Weak and Flighty - The Sentencing of John Wisner
Yesterday we saw the Continental Army’s disastrous attempt to attack Montresor’s Island in September of 1776.
A major problem with this invasion was that several Officers panicked and turned back.
Today we will look at the man who took the brunt of the blame for this, Captain John Wisner, and the punishment which was sought for his actions.
“I am extremely sorry for Wisner. I tho’t him weak & flighty, but I really tho’t he would fight”
-John McKesson to George Clinton, 9/29/1776
John Wisner was from a prestigious Revolutionary family about 80 miles north of New York City. They were involved with milling powder for the soldiers and his uncle, Henry Wisner, voted for independence at the Continental Congress (though he returned home before the actual signing took place).
Following in these footsteps, young John joined the Continental Army to fight for freedom.
There was one problem, however. John Wisner did not have the courage of a soldier.
The Time Arrives
Wisner spent the early part of the Revolutionary War providing guard duty, mostly at Fort Constitution.
Due to his family connections, John had been named Captain. This Officer rank meant that, when the time came, he would be expected to lead men.
That time arrived just before midnight on September 22, 1776.
In a hastily planned mission, Major General William Heath roused his men from their beds in secret and sent them to attack Montresor’s Island by boat.
This is when things began to unravel.
Almost immediately after setting off, Wisner was found crouched down in the bottom of his boat.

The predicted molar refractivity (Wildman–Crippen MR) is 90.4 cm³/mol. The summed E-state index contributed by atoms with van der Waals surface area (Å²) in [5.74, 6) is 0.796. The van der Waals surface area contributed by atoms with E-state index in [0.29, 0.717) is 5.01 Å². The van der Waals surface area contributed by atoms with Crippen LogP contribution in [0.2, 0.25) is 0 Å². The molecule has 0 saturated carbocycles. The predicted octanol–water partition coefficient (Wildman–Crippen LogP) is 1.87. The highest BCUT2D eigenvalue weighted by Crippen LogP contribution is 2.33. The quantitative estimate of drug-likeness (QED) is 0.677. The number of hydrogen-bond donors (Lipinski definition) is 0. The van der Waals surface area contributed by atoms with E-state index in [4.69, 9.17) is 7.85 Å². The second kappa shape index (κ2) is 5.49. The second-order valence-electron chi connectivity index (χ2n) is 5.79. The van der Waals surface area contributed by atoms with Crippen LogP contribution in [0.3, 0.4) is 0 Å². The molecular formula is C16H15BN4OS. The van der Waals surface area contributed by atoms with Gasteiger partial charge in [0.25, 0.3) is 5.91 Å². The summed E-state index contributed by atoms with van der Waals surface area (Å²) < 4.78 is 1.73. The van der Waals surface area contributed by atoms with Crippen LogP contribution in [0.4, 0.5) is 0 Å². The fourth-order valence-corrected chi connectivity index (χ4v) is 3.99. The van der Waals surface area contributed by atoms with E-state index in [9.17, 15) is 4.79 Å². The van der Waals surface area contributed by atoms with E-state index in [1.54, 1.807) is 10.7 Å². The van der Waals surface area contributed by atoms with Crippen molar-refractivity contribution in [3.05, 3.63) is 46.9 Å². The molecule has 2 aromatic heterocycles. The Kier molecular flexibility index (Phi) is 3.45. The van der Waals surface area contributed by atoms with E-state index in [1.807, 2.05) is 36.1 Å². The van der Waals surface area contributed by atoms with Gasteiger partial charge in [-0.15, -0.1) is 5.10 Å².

Another Captain on board roused him and attempted to get him in a fighting spirit. In response, John claimed that the target was much more well manned than they were told, implying this was a suicide mission.
As they neared the island, Wisner again began to hide.
The other Captain, James Eldridge, began kicking John in an effort to get him ready for the engagement.
Unfortunately, it was too late. Then men on the boat, having heard this entire exchange, were now fearful that they were being led to the slaughter. They too began to duck and cover.
So much chaos and disorder had erupted that the men leading the vessel came to the conclusion that they needed to turn back. This was done, leaving the lead boat all alone on the island.
In the aftermath of the retreat, John Wisner was given a court martial for ‘Cowardice and Misbehaviour.’
He was convicted and cashiered (removed) from the Continental Army.
To some, this punishment was not harsh enough. General Washington, for instance, wanted Wisner hung. The Commander-in-Chief even communicated these feelings to the men who oversaw the court martial and asked them to reconsider. It was his opinion that the loss of life which resulted from John’s decisions was the ultimate crime of an Officer.
In response, the Judges informed Washington that the decision to spare Wisner’s life was made because the only evidence provided was hearsay. Since the men who were bearing witness against Wisner could also have been accused of the same crimes, there was always a chance they were throwing the blame at John in an effort to clear their own names.
Want to read about more Founders who received a court martial?
Check out these articles:
Perhaps the most interesting (yet forgotten) court martial was that of famous rider Paul Revere.
‘The Court Martial of Paul Revere’ tells the story of his military disaster at Penobscot Bay.
If you’d like a copy you can get one through the Amazon affiliate link below (you’ll support this site, but don’t worry, Amazon pays me while your price stays the same).